Partisanship and Violence in Congress — Not All partisanship Is Bad, but Some partisanship Is Catastrophic
Washington is a city that has long been known for partisanship. Even as respected and honored as he was, George Washington was viciously and unjustly attacked by partisans.
Thomas Paine who helped build support for America’s independence by writing the historic political pamphlet “Common Sense,” accused Washington of corruption and wrote that “the world will be puzzled to decide whether you are an apostate or an impostor; whether you have abandoned good principles, or whether you ever had any.”
Partisans for Thomas Jefferson and John Adams viciously attacked each other with such labels as: atheist, tyrant, coward, fool, hypocrite, and weakling. Jefferson’s allies accused Adams of having a “hideous hermaphroditical character, which has neither the force and firmness of a man, nor the gentleness and sensibility of a woman.” Adam’s partisans called Jefferson “a mean-spirited, low-lived fellow, the son of a half-breed Indian squaw, sired by a Virginia mulatto father.”
By Michelle L. Price • Boston Globe
LAS VEGAS (AP) — A stamp that mistakenly featured the image of a Statue of Liberty replica in Las Vegas instead of the original New York Statue will cost the U.S. Postal Service $3.5 million in a copyright infringement lawsuit.
Las Vegas sculptor Robert Davidson, who created the replica Lady Liberty in the facade at the New-York-New York casino-resort on the Las Vegas Strip, sued the Postal Service five years ago over its 2011 ‘‘forever’’ stamp design.
The stamp featured the face of his Lady Liberty, which his attorneys argued in court filings was unmistakably different from the original and was more ‘‘fresh-faced,’’ “sultry’’ and even ‘‘sexier.’’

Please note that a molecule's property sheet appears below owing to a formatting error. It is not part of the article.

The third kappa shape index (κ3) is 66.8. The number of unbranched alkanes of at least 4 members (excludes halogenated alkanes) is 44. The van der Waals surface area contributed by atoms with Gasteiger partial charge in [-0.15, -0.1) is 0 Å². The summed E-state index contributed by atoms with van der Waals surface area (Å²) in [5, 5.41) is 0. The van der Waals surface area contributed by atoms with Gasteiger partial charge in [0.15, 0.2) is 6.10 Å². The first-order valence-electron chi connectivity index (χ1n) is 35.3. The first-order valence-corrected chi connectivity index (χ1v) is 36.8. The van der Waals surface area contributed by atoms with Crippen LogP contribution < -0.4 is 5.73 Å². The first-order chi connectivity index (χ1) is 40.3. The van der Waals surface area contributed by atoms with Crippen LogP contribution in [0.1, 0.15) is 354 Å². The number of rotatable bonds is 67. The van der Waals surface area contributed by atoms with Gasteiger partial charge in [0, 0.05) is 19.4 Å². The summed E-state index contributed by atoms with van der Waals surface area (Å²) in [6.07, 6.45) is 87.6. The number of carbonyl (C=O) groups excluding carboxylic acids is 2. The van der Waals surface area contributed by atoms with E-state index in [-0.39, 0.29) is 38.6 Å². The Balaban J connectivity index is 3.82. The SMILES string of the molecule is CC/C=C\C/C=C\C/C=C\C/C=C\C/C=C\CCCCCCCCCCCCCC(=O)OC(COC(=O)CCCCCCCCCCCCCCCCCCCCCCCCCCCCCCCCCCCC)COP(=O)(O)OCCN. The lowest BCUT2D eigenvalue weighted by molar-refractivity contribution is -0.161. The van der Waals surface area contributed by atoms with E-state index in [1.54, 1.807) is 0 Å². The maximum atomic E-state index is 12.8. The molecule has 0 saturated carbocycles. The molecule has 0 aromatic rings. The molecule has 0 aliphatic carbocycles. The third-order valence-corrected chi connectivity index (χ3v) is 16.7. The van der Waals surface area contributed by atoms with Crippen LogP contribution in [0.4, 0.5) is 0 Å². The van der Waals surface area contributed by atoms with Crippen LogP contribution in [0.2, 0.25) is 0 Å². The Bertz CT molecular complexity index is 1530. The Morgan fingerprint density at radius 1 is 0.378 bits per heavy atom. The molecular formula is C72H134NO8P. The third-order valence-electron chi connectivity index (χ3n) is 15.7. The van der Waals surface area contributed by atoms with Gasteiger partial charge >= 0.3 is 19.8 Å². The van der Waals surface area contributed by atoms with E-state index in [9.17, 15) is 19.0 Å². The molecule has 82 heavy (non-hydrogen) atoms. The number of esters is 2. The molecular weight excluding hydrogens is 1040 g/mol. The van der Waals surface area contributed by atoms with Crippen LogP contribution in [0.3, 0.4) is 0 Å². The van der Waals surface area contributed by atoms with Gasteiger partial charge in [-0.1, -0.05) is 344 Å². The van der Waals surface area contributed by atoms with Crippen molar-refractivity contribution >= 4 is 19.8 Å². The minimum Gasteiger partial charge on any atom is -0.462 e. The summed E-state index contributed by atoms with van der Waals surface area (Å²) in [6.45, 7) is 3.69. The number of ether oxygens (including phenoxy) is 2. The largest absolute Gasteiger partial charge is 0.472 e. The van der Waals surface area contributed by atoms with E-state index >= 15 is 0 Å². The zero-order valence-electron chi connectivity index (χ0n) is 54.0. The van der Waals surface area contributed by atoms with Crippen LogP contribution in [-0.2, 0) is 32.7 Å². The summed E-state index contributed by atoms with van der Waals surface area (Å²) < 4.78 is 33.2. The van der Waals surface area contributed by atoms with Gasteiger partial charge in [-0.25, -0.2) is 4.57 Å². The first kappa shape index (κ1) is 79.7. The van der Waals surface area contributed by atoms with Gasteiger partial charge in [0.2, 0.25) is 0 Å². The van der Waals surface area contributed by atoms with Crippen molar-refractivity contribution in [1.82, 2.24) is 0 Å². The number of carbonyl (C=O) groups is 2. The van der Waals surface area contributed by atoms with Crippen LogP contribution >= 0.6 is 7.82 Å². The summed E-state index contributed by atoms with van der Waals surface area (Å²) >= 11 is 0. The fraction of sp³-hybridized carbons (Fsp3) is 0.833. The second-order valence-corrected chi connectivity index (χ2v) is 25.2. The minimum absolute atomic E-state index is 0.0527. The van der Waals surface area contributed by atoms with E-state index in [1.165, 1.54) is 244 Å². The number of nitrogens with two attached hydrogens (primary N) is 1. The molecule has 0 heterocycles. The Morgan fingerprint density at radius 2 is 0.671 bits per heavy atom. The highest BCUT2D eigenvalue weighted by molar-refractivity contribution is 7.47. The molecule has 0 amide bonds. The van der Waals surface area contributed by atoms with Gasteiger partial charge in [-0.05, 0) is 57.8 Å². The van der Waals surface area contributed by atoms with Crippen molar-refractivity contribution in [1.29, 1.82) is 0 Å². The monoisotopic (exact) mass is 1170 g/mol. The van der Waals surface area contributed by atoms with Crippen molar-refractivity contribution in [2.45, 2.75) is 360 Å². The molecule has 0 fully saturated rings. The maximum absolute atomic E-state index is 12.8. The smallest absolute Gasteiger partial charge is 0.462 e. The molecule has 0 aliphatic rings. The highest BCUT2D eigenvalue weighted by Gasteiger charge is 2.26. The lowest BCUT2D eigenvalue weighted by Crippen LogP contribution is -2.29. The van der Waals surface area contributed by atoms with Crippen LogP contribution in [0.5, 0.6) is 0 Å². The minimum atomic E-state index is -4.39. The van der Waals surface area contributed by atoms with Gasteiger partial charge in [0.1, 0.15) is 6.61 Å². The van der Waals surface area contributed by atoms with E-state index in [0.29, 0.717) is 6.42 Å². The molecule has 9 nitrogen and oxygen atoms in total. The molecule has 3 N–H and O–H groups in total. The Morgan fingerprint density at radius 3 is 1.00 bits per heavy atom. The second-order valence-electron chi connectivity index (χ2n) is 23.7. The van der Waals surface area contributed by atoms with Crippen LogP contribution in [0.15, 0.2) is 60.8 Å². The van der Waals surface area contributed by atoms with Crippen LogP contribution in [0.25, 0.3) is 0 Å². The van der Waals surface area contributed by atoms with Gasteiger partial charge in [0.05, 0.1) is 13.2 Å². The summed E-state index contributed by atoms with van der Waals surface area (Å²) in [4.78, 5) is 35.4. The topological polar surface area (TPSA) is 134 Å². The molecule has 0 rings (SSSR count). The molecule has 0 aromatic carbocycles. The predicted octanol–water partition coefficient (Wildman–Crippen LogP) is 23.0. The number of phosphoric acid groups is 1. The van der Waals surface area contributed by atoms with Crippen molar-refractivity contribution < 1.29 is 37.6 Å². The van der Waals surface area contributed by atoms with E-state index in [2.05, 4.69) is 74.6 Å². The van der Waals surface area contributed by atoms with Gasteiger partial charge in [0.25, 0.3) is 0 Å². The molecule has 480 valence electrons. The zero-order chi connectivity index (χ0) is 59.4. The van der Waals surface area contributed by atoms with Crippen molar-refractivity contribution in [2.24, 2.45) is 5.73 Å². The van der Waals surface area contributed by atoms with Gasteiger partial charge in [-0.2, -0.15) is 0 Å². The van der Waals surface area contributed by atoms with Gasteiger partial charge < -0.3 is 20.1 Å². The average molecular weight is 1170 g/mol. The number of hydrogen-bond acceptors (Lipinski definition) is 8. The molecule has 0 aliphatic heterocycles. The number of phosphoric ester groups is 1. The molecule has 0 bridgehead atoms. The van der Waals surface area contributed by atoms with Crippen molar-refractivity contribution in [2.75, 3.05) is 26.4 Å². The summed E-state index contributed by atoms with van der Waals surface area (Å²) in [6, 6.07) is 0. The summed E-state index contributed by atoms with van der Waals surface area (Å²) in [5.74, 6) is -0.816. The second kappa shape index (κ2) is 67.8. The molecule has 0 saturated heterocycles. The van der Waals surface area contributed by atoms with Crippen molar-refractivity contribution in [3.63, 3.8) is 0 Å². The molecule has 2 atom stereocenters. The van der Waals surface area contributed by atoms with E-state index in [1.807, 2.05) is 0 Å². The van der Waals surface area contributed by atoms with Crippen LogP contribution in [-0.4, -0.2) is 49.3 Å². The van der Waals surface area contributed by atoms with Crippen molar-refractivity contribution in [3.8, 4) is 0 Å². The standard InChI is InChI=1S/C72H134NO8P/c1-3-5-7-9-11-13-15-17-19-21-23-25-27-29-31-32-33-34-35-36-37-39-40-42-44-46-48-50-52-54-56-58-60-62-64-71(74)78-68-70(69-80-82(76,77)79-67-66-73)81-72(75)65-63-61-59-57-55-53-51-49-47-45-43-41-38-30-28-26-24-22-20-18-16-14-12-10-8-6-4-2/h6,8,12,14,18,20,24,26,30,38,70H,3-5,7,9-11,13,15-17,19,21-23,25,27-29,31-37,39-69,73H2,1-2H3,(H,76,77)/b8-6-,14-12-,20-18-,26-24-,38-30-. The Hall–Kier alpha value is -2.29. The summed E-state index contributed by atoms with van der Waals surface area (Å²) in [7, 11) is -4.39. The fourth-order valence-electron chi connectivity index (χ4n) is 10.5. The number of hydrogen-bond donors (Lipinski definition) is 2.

By Heather Wilhelm • National Review
After a week of political chaos, endless dispatches of depressing news from the border, and widespread evidence of years of government incompetence, I have a proposal certain to unite citizens of all political stripes. Here it is: Let’s fire every single politician in Washington, D.C.
Admit it, friends: Deep down, you love this plan. In an ideal world, you might want to fire every single politician in Washington, D.C., right away — I personally have a few honorable and notable exceptions in mind, but it’s probably best to keep everyone on their toes — but we all know that’s not realistic. Fortunately, there’s an alternative idea that is at least somewhat realistic, despite naysayers from both parties: term limits.
We already have term limits for the president, of course, which I hope you find marvelous no matter who is in office. But what about Congress, that multi-headed beast with a 17 percent approval rating and an impressive penchant for getting almost nothing meaningful or important done? Continue reading
Congress has too much power already; it should not have the power to silence citizens.
For two centuries there has been bipartisan agreement that American democracy depends on free speech. Alas, more and more, the modern Democratic Party has abandoned that commitment and has instead been trying to regulate the speech of the citizenry.
We have seen President Obama publicly rebuke the Supreme Court for protecting free speech in Citizens United v. FEC; the Obama IRS inquire of citizens what books they are reading and what is the content of their prayers; the Federal Communications Commission proposing to put government monitors in newsrooms; and Sen. Harry Reid regularly slandering private citizens on the Senate floor for their political speech. Continue reading
President Obama’s State of the Union address will focus on “income inequality.” One can understand why he wants to change the subject from the very real problems America faces. His policies have made those problems worse. Obamacare has caused tens of thousands of Americans to lose their health plans and forced them into insurance exchanges that cost more and provide fewer doctor choices. Meanwhile, millions of Americans are still out of work and even more have stopped looking.
On the foreign policy front, the president and Secretary of State John Kerry remain determined to throw a lifeline to Iran’s sinking economy in exchange for vague promises of future cooperation on nuclear proliferation.
The president wants you to forget all that and now consider the plight of the poor. Sadly, he hasn’t done a very good job there either. That’s because his own actions as president have made the poor worse off. Reducing poverty has never been a major priority of this administration. Continue reading